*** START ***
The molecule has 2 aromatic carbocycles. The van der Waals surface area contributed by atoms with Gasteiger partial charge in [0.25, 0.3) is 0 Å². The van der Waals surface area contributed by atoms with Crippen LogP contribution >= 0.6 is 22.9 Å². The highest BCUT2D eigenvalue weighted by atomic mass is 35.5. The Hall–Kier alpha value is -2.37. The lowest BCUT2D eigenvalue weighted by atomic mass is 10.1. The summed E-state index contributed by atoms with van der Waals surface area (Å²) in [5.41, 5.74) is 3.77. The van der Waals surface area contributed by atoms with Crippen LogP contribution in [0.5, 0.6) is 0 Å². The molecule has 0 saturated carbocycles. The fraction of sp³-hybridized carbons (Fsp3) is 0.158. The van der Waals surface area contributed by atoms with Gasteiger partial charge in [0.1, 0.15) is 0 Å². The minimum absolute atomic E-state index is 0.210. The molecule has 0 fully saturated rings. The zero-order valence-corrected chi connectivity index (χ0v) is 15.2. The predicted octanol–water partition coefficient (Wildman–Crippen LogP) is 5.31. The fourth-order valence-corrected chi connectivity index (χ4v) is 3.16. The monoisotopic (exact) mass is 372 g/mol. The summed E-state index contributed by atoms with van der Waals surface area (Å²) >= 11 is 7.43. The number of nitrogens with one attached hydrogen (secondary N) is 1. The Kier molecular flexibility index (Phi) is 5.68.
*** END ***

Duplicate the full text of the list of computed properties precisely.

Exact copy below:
The molecule has 2 aromatic carbocycles. The van der Waals surface area contributed by atoms with Gasteiger partial charge in [0.25, 0.3) is 0 Å². The van der Waals surface area contributed by atoms with Crippen LogP contribution >= 0.6 is 22.9 Å². The highest BCUT2D eigenvalue weighted by atomic mass is 35.5. The Hall–Kier alpha value is -2.37. The lowest BCUT2D eigenvalue weighted by atomic mass is 10.1. The summed E-state index contributed by atoms with van der Waals surface area (Å²) in [5.41, 5.74) is 3.77. The van der Waals surface area contributed by atoms with Crippen LogP contribution in [0.5, 0.6) is 0 Å². The molecule has 0 saturated carbocycles. The fraction of sp³-hybridized carbons (Fsp3) is 0.158. The van der Waals surface area contributed by atoms with Gasteiger partial charge in [0.1, 0.15) is 0 Å². The minimum absolute atomic E-state index is 0.210. The molecule has 0 fully saturated rings. The zero-order valence-corrected chi connectivity index (χ0v) is 15.2. The predicted octanol–water partition coefficient (Wildman–Crippen LogP) is 5.31. The fourth-order valence-corrected chi connectivity index (χ4v) is 3.16. The monoisotopic (exact) mass is 372 g/mol. The summed E-state index contributed by atoms with van der Waals surface area (Å²) >= 11 is 7.43. The number of nitrogens with one attached hydrogen (secondary N) is 1. The Kier molecular flexibility index (Phi) is 5.68.